As if on cue my phone rang I nearly did not pick it up but thankfully it was Planet One. The driver of the car that brought me to the airport had found my wallet in the back of his car and had reported it to the hotel. Remember am a veteran , i have lost things in every continent apart from Asia and Australia, I have never had them returned. One of my most painful was in 2000 i left a $800 Donna Karan leather Jacket in taxi from Miami International . Damn! that was a fine jacket and I still miss it. Then there was my custom made diamond from Amsterdam that I left fro 30 minutes at the W hotel behind the Warldof Astoria a gift from Onitemi. I am lucky to have my head attached to my body.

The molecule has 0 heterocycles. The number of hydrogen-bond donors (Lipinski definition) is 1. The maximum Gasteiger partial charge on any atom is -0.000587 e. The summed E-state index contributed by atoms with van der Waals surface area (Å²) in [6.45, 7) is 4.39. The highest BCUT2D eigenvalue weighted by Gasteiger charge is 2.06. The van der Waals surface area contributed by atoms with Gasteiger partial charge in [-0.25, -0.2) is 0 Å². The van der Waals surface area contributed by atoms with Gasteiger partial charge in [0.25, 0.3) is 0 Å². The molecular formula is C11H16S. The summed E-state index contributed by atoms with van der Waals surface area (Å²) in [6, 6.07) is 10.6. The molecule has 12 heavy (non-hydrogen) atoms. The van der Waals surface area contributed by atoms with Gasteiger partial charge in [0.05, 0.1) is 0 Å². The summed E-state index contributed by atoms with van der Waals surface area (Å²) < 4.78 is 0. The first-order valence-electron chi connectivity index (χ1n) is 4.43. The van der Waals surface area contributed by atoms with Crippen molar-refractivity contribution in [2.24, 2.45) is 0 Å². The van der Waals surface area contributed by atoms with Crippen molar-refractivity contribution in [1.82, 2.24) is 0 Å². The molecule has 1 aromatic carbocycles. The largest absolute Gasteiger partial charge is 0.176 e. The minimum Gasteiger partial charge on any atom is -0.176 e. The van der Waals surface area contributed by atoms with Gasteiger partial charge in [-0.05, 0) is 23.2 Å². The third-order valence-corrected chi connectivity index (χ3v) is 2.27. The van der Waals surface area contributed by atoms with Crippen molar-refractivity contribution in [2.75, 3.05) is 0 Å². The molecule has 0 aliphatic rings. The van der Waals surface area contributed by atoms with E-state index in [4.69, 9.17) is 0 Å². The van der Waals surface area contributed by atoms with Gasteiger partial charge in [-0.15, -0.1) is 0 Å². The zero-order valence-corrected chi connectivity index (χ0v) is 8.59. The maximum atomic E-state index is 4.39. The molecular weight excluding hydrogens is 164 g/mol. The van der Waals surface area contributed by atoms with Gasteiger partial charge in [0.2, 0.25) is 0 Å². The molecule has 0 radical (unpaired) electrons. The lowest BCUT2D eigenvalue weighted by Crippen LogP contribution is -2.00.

I gave my apologies to the Security guys and explanations took another 5 minutes of time so i now had 20 minutes before departure. To further blow my mind the driver had resorted to an Okada (motorcycle taxi) in order to try and get my wallet to me before the flight. I could let you into the suspense of the wait and the concern about choosing between wallet and flight nevertheless he made it and i caught my flight. It took an heroic effort on his part and incredible integrity that can only be understood by the fact that the contents of my wallet was more than a years salary for him. There is also no way i could have known my wallet dropped in his car and far more exceptional is that all the contents of my wallet was there in the manner I would have put it there. There in the middle of Lagos , a city stereotyped without much basis and a people maligned into a caricature by themselves and others, this honourable man had brought the dignity that I experience in the interaction with masses of Nigerians onto a platform for me to express. There is no doubt that many others would have taken the money and never admitted it and that it is exceptional but many others would also do what he has done.